Hot add memory. Hyper-v only does hot-add of disk, not memory. Some guest OSes won’t support it at all. Is it an operation which justifies the extra cost of VMware ? . 

Priority restart – Elias describes a situation where all the domain controllers / DNS servers on are one host. In my days in Microsoft Consulting Services reviewing designs customers had in front of them, I would have condemned a design which did that, and asked some tough questions of whoever proposed it.  It takes scripting (or very conservative start-up timeouts) in Hyper-V to manage this. I don’t know enough of the feature in VMware to know how sequences things not based on the OS running but all the services being ready to respond

Fault tolerance. VMware can offer parallel running – with serious restrictions. Hyper-v needs 3rd party products (Marathon) to match that.  What this saves is the downtime to restart the VM after an unforeseen hardware failure. It’s no help with software failures if the app crashes, or the OS in the VM crashes, then both instances crash identically. Clustering at the application level is the only way to guarantee high levels of service: how else do you cope with patching the OS in the VM or the application itself ?      click for larger version

Maturity: If you have a new competitor show up in your market, you tell people how long you have been around. But what is the advantage in VMware’s case ? Shouldn’t age give rise to wisdom, the kind of wisdom which stops you shipping Updates which cause High Availability VMs to unexpectedly reboot, or shipping beta time-bomb code in a release product. It’s an interesting debating point whether VMware had that Wisdom and lost it – if so they have passed through maturity and reached senility.

 Third Party vendor support. Here’s a photo. At a meet-the-suppliers event one of our customers put on, they had us next to VMware. Notice we’ve got System Center Virtual Machine manager on our stand, running in VM, managing two other hyper-V hosts which happen to be clustered, but the lack of traffic at the VMware stand allows us to see they weren’t showing any software – a full demo of our latest and greatest needs 3 laptops, and theirs ? Well the choice of hardware is a bit limiting. There is a huge range of management products to augment Windows – indeed the whole reason for bring System Center in is that it manages hardware, Virtualization (including VMware) and Virtualized workloads. When Elias talks of 3rd party vendors I think he means people like him – and that would mean he’s saying you should buy VMware because that’s what he sells.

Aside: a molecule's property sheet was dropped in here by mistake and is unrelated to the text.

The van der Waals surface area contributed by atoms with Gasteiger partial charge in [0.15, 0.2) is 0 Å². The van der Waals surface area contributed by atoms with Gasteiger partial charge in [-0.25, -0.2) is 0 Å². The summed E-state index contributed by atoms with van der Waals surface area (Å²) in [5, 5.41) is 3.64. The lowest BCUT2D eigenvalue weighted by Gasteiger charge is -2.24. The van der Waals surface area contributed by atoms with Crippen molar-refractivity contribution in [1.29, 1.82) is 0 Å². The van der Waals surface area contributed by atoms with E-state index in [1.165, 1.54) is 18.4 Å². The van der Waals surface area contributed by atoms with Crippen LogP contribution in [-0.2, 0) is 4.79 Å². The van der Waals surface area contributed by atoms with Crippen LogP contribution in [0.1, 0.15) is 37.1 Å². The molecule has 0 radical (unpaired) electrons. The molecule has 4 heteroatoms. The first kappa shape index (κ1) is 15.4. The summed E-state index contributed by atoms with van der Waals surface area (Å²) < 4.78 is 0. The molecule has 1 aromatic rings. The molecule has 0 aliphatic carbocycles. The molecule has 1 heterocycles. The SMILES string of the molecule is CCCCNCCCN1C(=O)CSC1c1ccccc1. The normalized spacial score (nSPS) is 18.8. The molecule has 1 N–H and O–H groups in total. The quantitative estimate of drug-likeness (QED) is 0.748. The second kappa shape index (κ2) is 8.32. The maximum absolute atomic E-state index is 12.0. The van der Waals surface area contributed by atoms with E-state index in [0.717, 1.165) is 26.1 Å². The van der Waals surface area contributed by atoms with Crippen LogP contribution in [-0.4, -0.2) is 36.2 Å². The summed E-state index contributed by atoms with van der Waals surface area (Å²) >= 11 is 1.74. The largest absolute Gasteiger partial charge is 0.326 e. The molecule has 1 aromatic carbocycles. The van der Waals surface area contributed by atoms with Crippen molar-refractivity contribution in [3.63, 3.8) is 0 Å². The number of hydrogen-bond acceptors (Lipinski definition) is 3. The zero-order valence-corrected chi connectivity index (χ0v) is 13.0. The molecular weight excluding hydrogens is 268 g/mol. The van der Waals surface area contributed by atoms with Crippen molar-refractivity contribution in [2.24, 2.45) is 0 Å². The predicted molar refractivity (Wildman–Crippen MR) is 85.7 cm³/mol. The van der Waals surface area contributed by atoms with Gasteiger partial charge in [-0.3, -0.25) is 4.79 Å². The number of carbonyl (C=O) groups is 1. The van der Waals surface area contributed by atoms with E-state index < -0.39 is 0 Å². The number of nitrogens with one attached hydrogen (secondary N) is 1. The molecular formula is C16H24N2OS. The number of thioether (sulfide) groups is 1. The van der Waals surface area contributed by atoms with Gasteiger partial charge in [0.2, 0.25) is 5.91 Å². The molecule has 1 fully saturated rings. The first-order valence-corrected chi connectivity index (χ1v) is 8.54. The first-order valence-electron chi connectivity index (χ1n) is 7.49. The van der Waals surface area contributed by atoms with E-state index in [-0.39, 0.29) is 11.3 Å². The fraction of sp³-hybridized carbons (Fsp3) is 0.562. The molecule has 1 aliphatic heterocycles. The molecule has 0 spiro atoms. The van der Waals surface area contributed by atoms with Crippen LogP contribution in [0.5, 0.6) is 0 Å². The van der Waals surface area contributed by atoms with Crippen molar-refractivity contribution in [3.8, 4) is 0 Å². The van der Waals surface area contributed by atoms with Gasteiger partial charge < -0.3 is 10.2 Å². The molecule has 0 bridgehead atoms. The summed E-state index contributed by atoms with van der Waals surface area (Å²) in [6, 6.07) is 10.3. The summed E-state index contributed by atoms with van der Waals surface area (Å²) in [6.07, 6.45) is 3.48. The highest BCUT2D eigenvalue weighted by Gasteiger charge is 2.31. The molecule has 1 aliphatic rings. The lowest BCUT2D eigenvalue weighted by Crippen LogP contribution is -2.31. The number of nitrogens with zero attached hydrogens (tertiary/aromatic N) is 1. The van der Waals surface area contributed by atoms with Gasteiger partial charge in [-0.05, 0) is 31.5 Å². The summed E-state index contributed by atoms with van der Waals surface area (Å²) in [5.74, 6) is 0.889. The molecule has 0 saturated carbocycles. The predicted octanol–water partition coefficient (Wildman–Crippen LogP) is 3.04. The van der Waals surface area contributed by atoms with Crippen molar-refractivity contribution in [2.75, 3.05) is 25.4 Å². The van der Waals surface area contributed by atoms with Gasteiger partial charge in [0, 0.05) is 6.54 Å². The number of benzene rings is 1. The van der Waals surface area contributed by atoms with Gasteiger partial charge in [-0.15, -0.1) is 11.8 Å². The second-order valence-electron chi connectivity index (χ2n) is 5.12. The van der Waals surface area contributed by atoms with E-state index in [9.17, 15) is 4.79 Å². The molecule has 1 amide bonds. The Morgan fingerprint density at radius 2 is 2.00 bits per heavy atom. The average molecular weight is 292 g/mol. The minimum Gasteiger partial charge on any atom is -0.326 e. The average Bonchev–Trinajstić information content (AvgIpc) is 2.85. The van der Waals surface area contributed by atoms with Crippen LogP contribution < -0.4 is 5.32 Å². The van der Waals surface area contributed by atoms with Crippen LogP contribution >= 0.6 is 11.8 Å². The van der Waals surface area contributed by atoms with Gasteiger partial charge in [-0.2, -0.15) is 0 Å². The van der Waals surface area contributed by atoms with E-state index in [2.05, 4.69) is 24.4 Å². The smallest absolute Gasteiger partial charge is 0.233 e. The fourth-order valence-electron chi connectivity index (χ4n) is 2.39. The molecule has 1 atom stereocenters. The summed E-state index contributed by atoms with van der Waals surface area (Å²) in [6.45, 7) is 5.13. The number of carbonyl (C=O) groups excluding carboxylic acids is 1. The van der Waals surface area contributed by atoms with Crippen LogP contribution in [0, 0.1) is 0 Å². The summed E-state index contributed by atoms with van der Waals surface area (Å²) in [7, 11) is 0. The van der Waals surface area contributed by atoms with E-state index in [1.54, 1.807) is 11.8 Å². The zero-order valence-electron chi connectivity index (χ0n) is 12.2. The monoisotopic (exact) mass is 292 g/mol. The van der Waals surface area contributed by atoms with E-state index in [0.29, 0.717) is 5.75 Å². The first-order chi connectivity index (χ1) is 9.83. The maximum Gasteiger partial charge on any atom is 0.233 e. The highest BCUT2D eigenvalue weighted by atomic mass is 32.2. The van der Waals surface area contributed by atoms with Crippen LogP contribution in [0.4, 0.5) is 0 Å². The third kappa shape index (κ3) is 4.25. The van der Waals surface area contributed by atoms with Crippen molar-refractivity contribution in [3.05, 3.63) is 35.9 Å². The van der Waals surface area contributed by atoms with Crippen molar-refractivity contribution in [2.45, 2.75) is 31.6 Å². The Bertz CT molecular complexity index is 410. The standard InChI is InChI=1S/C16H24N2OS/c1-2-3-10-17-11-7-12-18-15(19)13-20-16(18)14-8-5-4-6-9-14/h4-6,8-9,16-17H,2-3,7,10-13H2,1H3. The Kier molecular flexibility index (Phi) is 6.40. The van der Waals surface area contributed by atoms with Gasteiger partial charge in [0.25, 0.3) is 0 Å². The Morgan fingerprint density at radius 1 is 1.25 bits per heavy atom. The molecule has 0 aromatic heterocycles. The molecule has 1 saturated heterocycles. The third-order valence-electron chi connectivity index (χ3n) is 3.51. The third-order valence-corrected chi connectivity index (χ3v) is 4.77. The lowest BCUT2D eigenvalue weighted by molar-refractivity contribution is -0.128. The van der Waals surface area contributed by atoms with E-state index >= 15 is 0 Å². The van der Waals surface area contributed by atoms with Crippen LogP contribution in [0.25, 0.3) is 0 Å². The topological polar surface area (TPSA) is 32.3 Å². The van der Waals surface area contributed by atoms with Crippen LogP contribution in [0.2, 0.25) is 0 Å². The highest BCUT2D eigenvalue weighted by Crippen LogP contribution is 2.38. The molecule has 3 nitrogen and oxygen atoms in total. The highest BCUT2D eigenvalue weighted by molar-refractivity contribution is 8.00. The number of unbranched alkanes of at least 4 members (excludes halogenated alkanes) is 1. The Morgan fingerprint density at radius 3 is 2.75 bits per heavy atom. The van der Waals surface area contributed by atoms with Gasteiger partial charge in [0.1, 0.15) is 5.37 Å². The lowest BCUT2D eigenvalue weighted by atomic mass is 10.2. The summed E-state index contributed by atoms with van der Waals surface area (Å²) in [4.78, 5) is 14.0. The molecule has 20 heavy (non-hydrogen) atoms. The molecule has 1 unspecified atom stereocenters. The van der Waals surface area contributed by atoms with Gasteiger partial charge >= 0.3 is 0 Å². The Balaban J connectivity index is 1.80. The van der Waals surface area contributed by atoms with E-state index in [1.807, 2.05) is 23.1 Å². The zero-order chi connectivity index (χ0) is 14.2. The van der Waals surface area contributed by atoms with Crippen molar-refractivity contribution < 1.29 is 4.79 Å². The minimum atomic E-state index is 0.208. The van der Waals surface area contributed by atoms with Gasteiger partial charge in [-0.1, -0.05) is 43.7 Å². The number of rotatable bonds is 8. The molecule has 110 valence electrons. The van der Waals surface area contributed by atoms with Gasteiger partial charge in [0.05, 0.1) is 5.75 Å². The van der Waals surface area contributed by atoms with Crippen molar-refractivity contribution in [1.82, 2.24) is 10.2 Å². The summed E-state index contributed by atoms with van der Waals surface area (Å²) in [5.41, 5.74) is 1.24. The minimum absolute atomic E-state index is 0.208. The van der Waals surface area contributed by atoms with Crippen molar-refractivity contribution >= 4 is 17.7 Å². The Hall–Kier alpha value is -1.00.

This post originally appeared on my technet blog.

December 10, 2009

Hyper-V resource round-up.

Filed under: Virtualization — jamesone111 @ 6:43 pm

I spent this morning with a group of our partners and one of the comments which came back was “we know there is a lot of material out there for Hyper-V .. can you point us to some of the highlights”. So it was a nice surprise to find a mail from the product team telling me that they’ve now got a “best of the Hyper-v resources” page – doubly pleasant was that they had linked to several of my past posts on the subject. In the among the other links is the answer to a question I got asked a couple of days ago “how do I allow hyper-V to get access to shared files on other computers” (the point being a logged on user could see these files but VMs could not) – that’s there as well – the two posts about file shares.

This post originally appeared on my technet blog.

Offline Virtual Machine Servicing Tool update

Filed under: Virtualization — jamesone111 @ 4:59 pm

I had a mail about an update to the Offline Virtual Machine Servicing Tool , which I thought was worth passing on: in case you haven’t come across it before :